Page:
The para tarp is lighter than the SL-3 no doubt. At around 1 pound 2 oz for all the stakes and guyout lines if using trekking poles as well. Also a tarp is a very versatile piece of gear to serve more purposes than just a shelter as well. But the fact that it isn't completely enclosed to get you out of all the wind/rain especially in misting conditions is what steered me away from it. Plus I also prefer the simply tipi design for its ability to shed the wind.

    The SL-3 is slight cheaper (if you use the coupon code to pick it up with stakes for $165), but heavier at nearly twice the weight.

    The Paratarp is lighter and for $25 more ($188 for the paratarp vs. $165 for the SL-3) and you still have to purchase stakes for the paratarp.

    Here is a couple pics from on of my August sheep hunts using the SL-3.

    The first is a pic I snapped after setting up to SL-3 to get out of the sleet for a few hours waiting for the fog to clear several miles from camp. Nice to crawl inside out of the wind/rain and cook up some hot tea or coco and listen to the sleet/hail come down, totally worth the nearly 2 pounds in the pack right then and there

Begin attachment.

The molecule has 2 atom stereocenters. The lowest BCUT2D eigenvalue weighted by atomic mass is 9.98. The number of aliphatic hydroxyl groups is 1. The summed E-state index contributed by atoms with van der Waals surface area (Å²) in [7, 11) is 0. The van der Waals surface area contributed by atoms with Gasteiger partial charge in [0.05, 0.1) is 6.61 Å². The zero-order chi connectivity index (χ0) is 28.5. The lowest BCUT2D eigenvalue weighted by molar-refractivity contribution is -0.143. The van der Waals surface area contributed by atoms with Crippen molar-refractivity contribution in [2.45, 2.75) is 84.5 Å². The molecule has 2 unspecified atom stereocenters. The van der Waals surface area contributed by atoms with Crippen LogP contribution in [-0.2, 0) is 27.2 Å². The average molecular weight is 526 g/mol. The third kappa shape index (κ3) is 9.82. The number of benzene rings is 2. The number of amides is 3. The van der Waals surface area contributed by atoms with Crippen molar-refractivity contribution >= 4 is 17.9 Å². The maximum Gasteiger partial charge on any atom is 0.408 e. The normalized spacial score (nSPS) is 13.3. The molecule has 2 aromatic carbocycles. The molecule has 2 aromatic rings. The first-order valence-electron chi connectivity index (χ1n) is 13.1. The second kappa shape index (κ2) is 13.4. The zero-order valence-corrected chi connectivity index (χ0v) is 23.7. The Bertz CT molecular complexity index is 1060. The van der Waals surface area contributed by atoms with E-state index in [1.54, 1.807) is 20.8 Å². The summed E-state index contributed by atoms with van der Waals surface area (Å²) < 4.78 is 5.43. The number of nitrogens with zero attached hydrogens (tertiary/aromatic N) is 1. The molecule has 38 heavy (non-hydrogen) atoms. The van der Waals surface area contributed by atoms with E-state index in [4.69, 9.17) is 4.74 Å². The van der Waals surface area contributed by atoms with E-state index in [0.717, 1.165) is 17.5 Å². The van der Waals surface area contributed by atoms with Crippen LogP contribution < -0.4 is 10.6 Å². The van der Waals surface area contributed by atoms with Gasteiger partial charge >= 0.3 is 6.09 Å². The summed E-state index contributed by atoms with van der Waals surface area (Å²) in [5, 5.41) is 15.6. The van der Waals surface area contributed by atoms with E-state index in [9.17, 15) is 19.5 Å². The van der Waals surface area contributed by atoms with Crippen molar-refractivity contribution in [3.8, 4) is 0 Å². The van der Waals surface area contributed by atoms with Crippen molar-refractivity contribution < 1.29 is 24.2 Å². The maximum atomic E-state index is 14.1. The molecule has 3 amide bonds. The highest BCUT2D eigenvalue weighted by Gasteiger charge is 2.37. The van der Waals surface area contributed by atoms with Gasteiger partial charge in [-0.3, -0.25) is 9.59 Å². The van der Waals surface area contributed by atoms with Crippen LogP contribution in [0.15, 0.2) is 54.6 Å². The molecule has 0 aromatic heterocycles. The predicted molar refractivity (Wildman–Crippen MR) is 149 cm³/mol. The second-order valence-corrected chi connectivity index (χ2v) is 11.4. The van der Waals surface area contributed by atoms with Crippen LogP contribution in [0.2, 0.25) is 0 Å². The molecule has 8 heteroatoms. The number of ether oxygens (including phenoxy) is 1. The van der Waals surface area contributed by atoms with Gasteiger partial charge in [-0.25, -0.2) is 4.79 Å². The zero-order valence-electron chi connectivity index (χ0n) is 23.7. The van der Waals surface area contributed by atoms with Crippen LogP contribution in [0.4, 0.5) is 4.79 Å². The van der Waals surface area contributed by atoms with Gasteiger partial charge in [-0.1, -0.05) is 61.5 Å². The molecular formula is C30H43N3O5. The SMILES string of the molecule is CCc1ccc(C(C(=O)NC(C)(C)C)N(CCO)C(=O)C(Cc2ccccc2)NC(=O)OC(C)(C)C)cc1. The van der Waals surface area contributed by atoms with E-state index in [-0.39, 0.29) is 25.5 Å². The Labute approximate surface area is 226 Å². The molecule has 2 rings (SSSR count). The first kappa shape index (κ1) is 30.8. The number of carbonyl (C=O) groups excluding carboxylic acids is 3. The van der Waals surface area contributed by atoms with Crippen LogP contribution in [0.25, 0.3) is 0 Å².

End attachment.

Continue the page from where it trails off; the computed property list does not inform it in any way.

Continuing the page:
The second pic is the morning after my wife and I bivied out 7-8 miles from our base camp to look over some other drainages we wanted to look for sheep. The two of us easily fit on one side of the center pole so I know in a pinch 4 guys could bivy in there if needed if they left their packs outside and two guys could easily use it as a primary tent if they desired with their gear inside. 3 guys as a main tent in the SL-3 I would was would be a serious no no though. We "shared" a 8 oz foam pad, 19 oz down quilt, all under the 30 oz shelter. Thats 3.5 pounds totally worth carrying in my pack, in addition to our puffy pants and coat to make a miserable night away from camp a little less miserable for my wife. Of course we all know how the "sharing" of the quilt and pad went down.